(Irish Examiner, 12 February 1894) Also, a technical insight into gas lighting in the 1890s from a meeting of Cork Corporation — had never really thought about this before. Just assumed the light was on or off:
    That the power of the lamp near the eastern entrance to St Finbarr’s Cathedral be increased to 25 feet per hour up to 10 p.m., and then reduced to five feet per hour.
    (Irish Examiner, 7 December 1892)

  • profile

    BeachcomberAustralia

    • 05/Jun/2015 09:46:28

    https://www.flickr.com/photos/[email protected] Thanks Carol. Seems to want me to use the Australian site which requires $$. But there might be ways around using a VPN like Hola - sshh don't tell anyone! Hands off my metadata!

  • profile

    Carol Maddock

    • 05/Jun/2015 09:57:50

    https://www.flickr.com/photos/beachcomberaustralia Loose lips, etc.

  • profile

    Inverarra

    • 05/Jun/2015 10:16:23

    Many thanks Carol, for the tip about free access this weekend to Ancestry's Irish and UK records.

  • profile

    BeachcomberAustralia

    • 05/Jun/2015 10:43:35

    From an 1881 "Handbook to the Cathedral Church of St. Fin Barre, Cork. With engravings and ground plan" via [https://www.flickr.com/photos/britishlibrary/] on Flickr - [https://www.flickr.com/photos/britishlibrary/11278362235/][https://www.flickr.com/photos/britishlibrary/11148081154/]plus a few more illustrations here - www.flickr.com/photos/britishlibrary/tags/sysnum000638047 . The whole book is downloadable in PDF form, but might be an ENORMOUS file - my computer says 'no' ...

  • profile

    John Spooner

    • 05/Jun/2015 11:05:28

    An article in Aberdeen Weekly Journal on Thursday, February 19, 1891, describes the cathedral as "a perfect gem of architecture, built at a cost of over £100,000, and superbly decorated." So much for they £15,000 they budgeted for in 1862. It goes on "The latter part of the work, however, is not yet finished" and "Here the organ is sunk in a pit behind the choir - a most curious arrangement, but resorted to in order to prevent the organ pipes obscuring a beautiful painted window." From corkcathedral.webs.com/the-cathedral-organ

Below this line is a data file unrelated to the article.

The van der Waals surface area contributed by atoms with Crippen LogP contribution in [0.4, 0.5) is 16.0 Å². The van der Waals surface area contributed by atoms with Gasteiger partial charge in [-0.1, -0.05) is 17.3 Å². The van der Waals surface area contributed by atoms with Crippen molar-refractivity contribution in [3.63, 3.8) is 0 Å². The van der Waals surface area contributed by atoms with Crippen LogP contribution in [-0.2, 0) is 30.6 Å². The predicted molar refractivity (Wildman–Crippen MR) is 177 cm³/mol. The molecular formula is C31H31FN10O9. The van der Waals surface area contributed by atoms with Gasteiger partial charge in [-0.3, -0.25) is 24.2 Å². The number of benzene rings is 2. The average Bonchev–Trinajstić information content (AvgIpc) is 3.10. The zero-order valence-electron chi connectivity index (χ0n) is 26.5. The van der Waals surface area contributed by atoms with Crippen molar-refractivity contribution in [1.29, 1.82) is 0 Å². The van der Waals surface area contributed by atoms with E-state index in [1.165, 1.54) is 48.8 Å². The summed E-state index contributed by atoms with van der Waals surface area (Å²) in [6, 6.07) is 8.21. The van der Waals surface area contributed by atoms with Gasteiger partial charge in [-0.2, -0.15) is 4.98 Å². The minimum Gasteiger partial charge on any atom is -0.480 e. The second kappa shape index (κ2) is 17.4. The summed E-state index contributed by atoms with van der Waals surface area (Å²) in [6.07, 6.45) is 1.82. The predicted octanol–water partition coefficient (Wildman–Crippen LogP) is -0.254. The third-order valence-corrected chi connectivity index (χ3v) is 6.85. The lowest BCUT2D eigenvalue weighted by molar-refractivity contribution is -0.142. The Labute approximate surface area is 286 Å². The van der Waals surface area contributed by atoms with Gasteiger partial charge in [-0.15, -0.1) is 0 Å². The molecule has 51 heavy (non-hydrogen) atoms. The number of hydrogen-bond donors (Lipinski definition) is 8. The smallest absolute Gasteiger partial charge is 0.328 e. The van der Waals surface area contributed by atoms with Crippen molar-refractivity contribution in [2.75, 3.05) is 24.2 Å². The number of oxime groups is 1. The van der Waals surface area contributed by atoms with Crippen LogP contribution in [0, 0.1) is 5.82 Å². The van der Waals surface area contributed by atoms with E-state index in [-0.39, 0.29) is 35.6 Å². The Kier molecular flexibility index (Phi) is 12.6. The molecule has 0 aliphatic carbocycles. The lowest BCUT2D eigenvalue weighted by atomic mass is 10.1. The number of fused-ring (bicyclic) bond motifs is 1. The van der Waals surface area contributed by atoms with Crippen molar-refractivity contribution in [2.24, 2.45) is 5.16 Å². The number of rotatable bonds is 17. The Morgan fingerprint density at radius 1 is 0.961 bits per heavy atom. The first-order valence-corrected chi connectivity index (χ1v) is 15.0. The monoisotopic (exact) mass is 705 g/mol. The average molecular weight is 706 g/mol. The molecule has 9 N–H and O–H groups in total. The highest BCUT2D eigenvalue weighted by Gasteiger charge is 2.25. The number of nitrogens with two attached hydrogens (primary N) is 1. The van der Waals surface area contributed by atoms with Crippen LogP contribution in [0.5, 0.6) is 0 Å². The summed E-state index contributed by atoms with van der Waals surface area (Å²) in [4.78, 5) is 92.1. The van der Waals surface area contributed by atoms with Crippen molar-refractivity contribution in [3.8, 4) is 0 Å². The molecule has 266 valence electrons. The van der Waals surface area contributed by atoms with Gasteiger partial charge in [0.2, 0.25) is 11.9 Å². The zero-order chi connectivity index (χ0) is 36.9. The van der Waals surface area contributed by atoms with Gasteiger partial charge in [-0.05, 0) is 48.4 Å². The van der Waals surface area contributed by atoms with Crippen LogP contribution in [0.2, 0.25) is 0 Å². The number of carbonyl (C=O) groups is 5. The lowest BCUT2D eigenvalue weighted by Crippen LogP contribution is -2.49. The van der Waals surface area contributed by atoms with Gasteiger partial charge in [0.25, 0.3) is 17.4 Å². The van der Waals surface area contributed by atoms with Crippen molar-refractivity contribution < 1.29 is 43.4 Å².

The West Gallery position, while excellent for the organ itself, must have posed problems when the choir at the East End had to be accompanied. After continued controversy, Dean Madden proposed that the organ be moved and, to avoid obscuring the stained glass windows and mosaics, a large pit, 14 ft. deep, was dug in the North Transept. In 1889 the organ was moved into this chamber by the Cork firm T.W. Megahy so that only the tops of the tallest pipes were showing. He added three ‘pneumatic machines’ to the action and three new stops - though it is not entirely clear which these were.

  • profile

    Carol Maddock

    • 05/Jun/2015 11:31:57

    https://www.flickr.com/photos/[email protected] You're more than welcome!

  • profile

    Sunny Harry

    • 05/Jun/2015 20:14:58

    A rear view of the church here www.flickr.com/photos/frankcawley/9556120262/sizes/h/ they say when the golden angle falls from the roof, then that's the end of Cork. It almost happened a few years back. The church roof was undergoing repairs. A latchico decided to climb up the scaffoldiong and see if he could steal the angel. The gadai did not succeed and Cork is still safe today..... You can really appreciate the immense scale, and craftsmanship of the work from the inside www.flickr.com/photos/frankcawley/9556171574/sizes/l

  • profile

    silverio10

    • 08/Jun/2015 19:46:44

    Muy buena serie de fotos antiguas .

  • profile

    Niall McAuley

    • 08/May/2019 06:15:40

    Previously: "Church with square tower of rubble masonry" is the original St Finbarre's Cathedral, Cork